The application of biosolids to Virginia’s forests enhances tree health and promotes growth, while improving wildlife habitat and helping protect water quality.

Virginia’s forests are a resource that enhances the quality of life for all our citizens, both for our economy and our environment.  Nearly two-thirds of the Commonwealth’s 15.7 million acres of forestland are privately owned. This natural resource represent a significant source of income from the annual harvesting of timber for construction, furniture and flooring and a wide array of forest-related products, including packaging, paper and chemicals.  In Virginia, forest products contribute more than $50 billion each year to our economy and provide employment for an estimated 250,000 people.  In addition, forests protect our soils and streams from runoff and help clean our air.

But as our population grows and forestlands are lost to suburbanization and development, our forests are under increasing pressure sustain multiple uses, including wildlife habitat, recreation, environmental protection and timber production.  To accomplish these tasks, today’s forestland owners are increasingly employing modern forest management practices, which include the application of biosolids.

Application of biosolids to forestland is recognized as an effective method of fertilization and soil conditioning. Biosolids enhance tree health, promote growth and can improve wildlife habitat. When best management practices (BMP) are used, research shows that biosolids can help protect water quality.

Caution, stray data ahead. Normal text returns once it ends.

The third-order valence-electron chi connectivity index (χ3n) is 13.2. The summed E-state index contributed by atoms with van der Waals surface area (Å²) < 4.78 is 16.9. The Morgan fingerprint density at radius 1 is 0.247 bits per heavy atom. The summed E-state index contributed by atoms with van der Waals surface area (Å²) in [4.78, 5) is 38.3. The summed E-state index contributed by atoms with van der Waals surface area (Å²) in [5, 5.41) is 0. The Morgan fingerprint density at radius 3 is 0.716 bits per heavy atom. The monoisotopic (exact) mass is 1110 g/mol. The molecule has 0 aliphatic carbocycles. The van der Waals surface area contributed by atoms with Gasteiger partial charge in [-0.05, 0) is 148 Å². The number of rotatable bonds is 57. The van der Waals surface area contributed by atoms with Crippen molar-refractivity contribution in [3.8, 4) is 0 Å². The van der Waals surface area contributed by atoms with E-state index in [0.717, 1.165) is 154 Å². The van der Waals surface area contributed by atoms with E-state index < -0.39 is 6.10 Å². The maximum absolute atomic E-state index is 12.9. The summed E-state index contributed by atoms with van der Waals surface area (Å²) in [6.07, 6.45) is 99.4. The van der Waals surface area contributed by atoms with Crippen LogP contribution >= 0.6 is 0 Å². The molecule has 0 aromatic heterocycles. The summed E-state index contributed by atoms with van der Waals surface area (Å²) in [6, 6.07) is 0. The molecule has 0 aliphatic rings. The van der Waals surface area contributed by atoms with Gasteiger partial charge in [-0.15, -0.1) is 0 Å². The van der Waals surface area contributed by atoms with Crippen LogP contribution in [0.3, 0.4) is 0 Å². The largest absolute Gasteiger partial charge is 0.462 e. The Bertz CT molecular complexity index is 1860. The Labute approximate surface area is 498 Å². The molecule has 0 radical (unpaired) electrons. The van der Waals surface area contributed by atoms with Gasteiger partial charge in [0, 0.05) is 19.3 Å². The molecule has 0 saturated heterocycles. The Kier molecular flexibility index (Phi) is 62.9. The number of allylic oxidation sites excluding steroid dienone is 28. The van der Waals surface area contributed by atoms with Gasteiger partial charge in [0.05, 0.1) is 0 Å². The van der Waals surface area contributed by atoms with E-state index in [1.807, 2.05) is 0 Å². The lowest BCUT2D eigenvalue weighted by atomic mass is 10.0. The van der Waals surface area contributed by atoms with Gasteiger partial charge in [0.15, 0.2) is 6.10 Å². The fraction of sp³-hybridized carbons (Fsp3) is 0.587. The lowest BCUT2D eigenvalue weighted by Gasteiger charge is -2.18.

Pine forests in the Piedmont and upper Coastal Plains areas of Virginia are well suited to land application of biosolids, since most of these forests are located in nutrient deficient soils.

How they work

  • Biosolids provide nutrients (especially nitrogen and phosphorus).  Forest soils have relatively small quantities of nutrients, which can inhibit tree productivity. The fine particles and organic matter found in biosolids can enhance soil moisture and nutrient-holding characteristics.
  • Research shows that most tree species grow faster when applied with biosolids. While some respond dramatically, others may show only a slight response.
  • Within six months of a biosolids application, understory plants are usually growing much more vigorously and displaying a deeper green color than before the application. Increased understory vegetation due to biosolids fertilization is also typically higher.

Biosolids forest research conducted through Virginia Tech’s School of Forestry on application techniques, growth response and environmental effects has provided Virginia forestland owners with the technical information required to embark on operational programs. Current research topics include stability of dewatered biosolids on new and established forests, improvement of water quality, soil quality improvement and erosion impacts in forested watersheds.

Applying biosolids to forests involves following proper best management practices (BMPs). These practices include carefully selecting and designing sites, maintaining setbacks from waterways and developing and implementing a nutrient management plan.